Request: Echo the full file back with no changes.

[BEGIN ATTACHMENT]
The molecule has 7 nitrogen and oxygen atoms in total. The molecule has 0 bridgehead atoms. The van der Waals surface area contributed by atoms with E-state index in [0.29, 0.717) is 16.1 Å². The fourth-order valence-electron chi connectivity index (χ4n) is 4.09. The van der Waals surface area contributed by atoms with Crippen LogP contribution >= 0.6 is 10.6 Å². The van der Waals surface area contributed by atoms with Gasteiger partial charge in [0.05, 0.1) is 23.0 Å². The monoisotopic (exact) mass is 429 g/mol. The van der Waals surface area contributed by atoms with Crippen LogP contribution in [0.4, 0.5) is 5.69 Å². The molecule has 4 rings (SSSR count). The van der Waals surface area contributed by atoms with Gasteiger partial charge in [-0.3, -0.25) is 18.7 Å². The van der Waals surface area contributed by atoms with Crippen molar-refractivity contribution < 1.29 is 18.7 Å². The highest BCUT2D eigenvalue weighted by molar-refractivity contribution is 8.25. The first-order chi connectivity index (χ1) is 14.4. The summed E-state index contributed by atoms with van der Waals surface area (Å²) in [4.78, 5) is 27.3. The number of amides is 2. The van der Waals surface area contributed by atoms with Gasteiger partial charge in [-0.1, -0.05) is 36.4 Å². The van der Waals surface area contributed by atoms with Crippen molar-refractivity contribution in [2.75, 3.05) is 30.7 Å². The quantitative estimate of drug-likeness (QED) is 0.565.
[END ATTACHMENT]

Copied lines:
The molecule has 7 nitrogen and oxygen atoms in total. The molecule has 0 bridgehead atoms. The van der Waals surface area contributed by atoms with E-state index in [0.29, 0.717) is 16.1 Å². The fourth-order valence-electron chi connectivity index (χ4n) is 4.09. The van der Waals surface area contributed by atoms with Crippen LogP contribution >= 0.6 is 10.6 Å². The van der Waals surface area contributed by atoms with Gasteiger partial charge in [0.05, 0.1) is 23.0 Å². The monoisotopic (exact) mass is 429 g/mol. The van der Waals surface area contributed by atoms with Crippen LogP contribution in [0.4, 0.5) is 5.69 Å². The molecule has 4 rings (SSSR count). The van der Waals surface area contributed by atoms with Gasteiger partial charge in [-0.3, -0.25) is 18.7 Å². The van der Waals surface area contributed by atoms with Crippen molar-refractivity contribution < 1.29 is 18.7 Å². The highest BCUT2D eigenvalue weighted by molar-refractivity contribution is 8.25. The first-order chi connectivity index (χ1) is 14.4. The summed E-state index contributed by atoms with van der Waals surface area (Å²) in [4.78, 5) is 27.3. The number of amides is 2. The van der Waals surface area contributed by atoms with Gasteiger partial charge in [-0.1, -0.05) is 36.4 Å². The van der Waals surface area contributed by atoms with Crippen molar-refractivity contribution in [2.75, 3.05) is 30.7 Å². The quantitative estimate of drug-likeness (QED) is 0.565.